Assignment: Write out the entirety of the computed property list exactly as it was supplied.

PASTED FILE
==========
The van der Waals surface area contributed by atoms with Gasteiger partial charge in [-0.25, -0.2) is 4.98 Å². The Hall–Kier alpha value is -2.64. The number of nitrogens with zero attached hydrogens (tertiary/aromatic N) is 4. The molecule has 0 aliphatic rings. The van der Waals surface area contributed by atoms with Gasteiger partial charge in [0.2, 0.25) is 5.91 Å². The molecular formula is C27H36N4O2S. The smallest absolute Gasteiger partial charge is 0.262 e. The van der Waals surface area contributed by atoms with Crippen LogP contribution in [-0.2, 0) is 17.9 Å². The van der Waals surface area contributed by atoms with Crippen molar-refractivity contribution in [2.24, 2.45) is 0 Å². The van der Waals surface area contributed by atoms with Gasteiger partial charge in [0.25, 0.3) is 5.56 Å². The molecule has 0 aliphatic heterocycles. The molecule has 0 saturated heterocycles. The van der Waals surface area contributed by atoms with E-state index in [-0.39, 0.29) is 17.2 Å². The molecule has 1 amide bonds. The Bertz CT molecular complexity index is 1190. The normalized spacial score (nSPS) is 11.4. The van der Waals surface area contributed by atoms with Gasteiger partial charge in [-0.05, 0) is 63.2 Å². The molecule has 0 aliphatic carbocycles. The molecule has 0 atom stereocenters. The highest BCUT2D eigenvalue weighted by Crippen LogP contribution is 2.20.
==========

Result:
The van der Waals surface area contributed by atoms with Gasteiger partial charge in [-0.25, -0.2) is 4.98 Å². The Hall–Kier alpha value is -2.64. The number of nitrogens with zero attached hydrogens (tertiary/aromatic N) is 4. The molecule has 0 aliphatic rings. The van der Waals surface area contributed by atoms with Gasteiger partial charge in [0.2, 0.25) is 5.91 Å². The molecular formula is C27H36N4O2S. The smallest absolute Gasteiger partial charge is 0.262 e. The van der Waals surface area contributed by atoms with Crippen LogP contribution in [-0.2, 0) is 17.9 Å². The van der Waals surface area contributed by atoms with Crippen molar-refractivity contribution in [2.24, 2.45) is 0 Å². The van der Waals surface area contributed by atoms with Gasteiger partial charge in [0.25, 0.3) is 5.56 Å². The molecule has 0 aliphatic heterocycles. The molecule has 0 saturated heterocycles. The van der Waals surface area contributed by atoms with E-state index in [-0.39, 0.29) is 17.2 Å². The molecule has 1 amide bonds. The Bertz CT molecular complexity index is 1190. The normalized spacial score (nSPS) is 11.4. The van der Waals surface area contributed by atoms with Gasteiger partial charge in [-0.05, 0) is 63.2 Å². The molecule has 0 aliphatic carbocycles. The molecule has 0 atom stereocenters. The highest BCUT2D eigenvalue weighted by Crippen LogP contribution is 2.20.